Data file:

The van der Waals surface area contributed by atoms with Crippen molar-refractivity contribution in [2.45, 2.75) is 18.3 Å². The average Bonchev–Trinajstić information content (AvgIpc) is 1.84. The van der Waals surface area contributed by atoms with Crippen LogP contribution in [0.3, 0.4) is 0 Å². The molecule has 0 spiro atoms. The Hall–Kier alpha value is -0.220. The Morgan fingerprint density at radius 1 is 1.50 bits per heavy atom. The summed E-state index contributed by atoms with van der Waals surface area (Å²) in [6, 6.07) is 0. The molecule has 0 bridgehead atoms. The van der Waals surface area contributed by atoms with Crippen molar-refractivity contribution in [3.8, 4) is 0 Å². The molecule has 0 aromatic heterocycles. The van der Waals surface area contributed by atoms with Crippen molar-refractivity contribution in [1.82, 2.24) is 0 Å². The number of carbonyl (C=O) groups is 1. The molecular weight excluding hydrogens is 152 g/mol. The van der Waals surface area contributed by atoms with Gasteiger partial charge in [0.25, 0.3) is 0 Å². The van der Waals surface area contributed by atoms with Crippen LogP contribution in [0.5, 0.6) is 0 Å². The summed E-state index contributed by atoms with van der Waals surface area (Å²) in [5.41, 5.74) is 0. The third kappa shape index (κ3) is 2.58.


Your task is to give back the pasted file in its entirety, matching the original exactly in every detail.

The van der Waals surface area contributed by atoms with Crippen molar-refractivity contribution in [2.45, 2.75) is 18.3 Å². The average Bonchev–Trinajstić information content (AvgIpc) is 1.84. The van der Waals surface area contributed by atoms with Crippen LogP contribution in [0.3, 0.4) is 0 Å². The molecule has 0 spiro atoms. The Hall–Kier alpha value is -0.220. The Morgan fingerprint density at radius 1 is 1.50 bits per heavy atom. The summed E-state index contributed by atoms with van der Waals surface area (Å²) in [6, 6.07) is 0. The molecule has 0 bridgehead atoms. The van der Waals surface area contributed by atoms with Crippen molar-refractivity contribution in [3.8, 4) is 0 Å². The molecule has 0 aromatic heterocycles. The van der Waals surface area contributed by atoms with Crippen molar-refractivity contribution in [1.82, 2.24) is 0 Å². The number of carbonyl (C=O) groups is 1. The molecular weight excluding hydrogens is 152 g/mol. The van der Waals surface area contributed by atoms with Gasteiger partial charge in [0.25, 0.3) is 0 Å². The van der Waals surface area contributed by atoms with Crippen LogP contribution in [0.5, 0.6) is 0 Å². The summed E-state index contributed by atoms with van der Waals surface area (Å²) in [5.41, 5.74) is 0. The third kappa shape index (κ3) is 2.58.